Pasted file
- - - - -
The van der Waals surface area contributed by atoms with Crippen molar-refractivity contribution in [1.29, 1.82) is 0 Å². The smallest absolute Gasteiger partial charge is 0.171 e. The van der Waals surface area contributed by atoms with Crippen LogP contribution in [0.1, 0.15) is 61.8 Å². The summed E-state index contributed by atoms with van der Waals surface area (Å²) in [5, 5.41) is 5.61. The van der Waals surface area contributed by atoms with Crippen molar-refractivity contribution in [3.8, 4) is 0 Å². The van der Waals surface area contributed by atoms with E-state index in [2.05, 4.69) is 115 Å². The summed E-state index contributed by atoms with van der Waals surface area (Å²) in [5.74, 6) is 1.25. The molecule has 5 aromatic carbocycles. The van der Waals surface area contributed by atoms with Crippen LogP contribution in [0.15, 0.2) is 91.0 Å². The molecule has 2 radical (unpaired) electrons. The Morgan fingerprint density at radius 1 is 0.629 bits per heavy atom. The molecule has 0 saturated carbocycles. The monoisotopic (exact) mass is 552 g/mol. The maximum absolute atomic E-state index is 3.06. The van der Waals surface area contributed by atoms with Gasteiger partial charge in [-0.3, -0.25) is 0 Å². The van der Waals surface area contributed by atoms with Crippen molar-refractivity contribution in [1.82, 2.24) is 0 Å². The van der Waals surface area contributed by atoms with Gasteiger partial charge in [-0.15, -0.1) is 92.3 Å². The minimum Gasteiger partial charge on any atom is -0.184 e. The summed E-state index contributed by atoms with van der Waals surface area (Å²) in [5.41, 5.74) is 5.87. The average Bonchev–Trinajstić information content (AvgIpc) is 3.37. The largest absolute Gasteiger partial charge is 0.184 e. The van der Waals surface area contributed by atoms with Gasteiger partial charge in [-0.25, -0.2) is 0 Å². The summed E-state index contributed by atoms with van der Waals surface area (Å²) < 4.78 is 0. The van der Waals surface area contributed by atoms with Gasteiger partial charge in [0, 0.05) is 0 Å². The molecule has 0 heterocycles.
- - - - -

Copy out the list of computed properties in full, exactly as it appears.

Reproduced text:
The van der Waals surface area contributed by atoms with Crippen molar-refractivity contribution in [1.29, 1.82) is 0 Å². The smallest absolute Gasteiger partial charge is 0.171 e. The van der Waals surface area contributed by atoms with Crippen LogP contribution in [0.1, 0.15) is 61.8 Å². The summed E-state index contributed by atoms with van der Waals surface area (Å²) in [5, 5.41) is 5.61. The van der Waals surface area contributed by atoms with Crippen molar-refractivity contribution in [3.8, 4) is 0 Å². The van der Waals surface area contributed by atoms with E-state index in [2.05, 4.69) is 115 Å². The summed E-state index contributed by atoms with van der Waals surface area (Å²) in [5.74, 6) is 1.25. The molecule has 5 aromatic carbocycles. The van der Waals surface area contributed by atoms with Crippen LogP contribution in [0.15, 0.2) is 91.0 Å². The molecule has 2 radical (unpaired) electrons. The Morgan fingerprint density at radius 1 is 0.629 bits per heavy atom. The molecule has 0 saturated carbocycles. The monoisotopic (exact) mass is 552 g/mol. The maximum absolute atomic E-state index is 3.06. The van der Waals surface area contributed by atoms with Gasteiger partial charge in [-0.3, -0.25) is 0 Å². The van der Waals surface area contributed by atoms with Crippen molar-refractivity contribution in [1.82, 2.24) is 0 Å². The van der Waals surface area contributed by atoms with Gasteiger partial charge in [-0.15, -0.1) is 92.3 Å². The minimum Gasteiger partial charge on any atom is -0.184 e. The summed E-state index contributed by atoms with van der Waals surface area (Å²) in [5.41, 5.74) is 5.87. The average Bonchev–Trinajstić information content (AvgIpc) is 3.37. The largest absolute Gasteiger partial charge is 0.184 e. The van der Waals surface area contributed by atoms with Gasteiger partial charge in [-0.25, -0.2) is 0 Å². The summed E-state index contributed by atoms with van der Waals surface area (Å²) < 4.78 is 0. The van der Waals surface area contributed by atoms with Gasteiger partial charge in [0, 0.05) is 0 Å². The molecule has 0 heterocycles.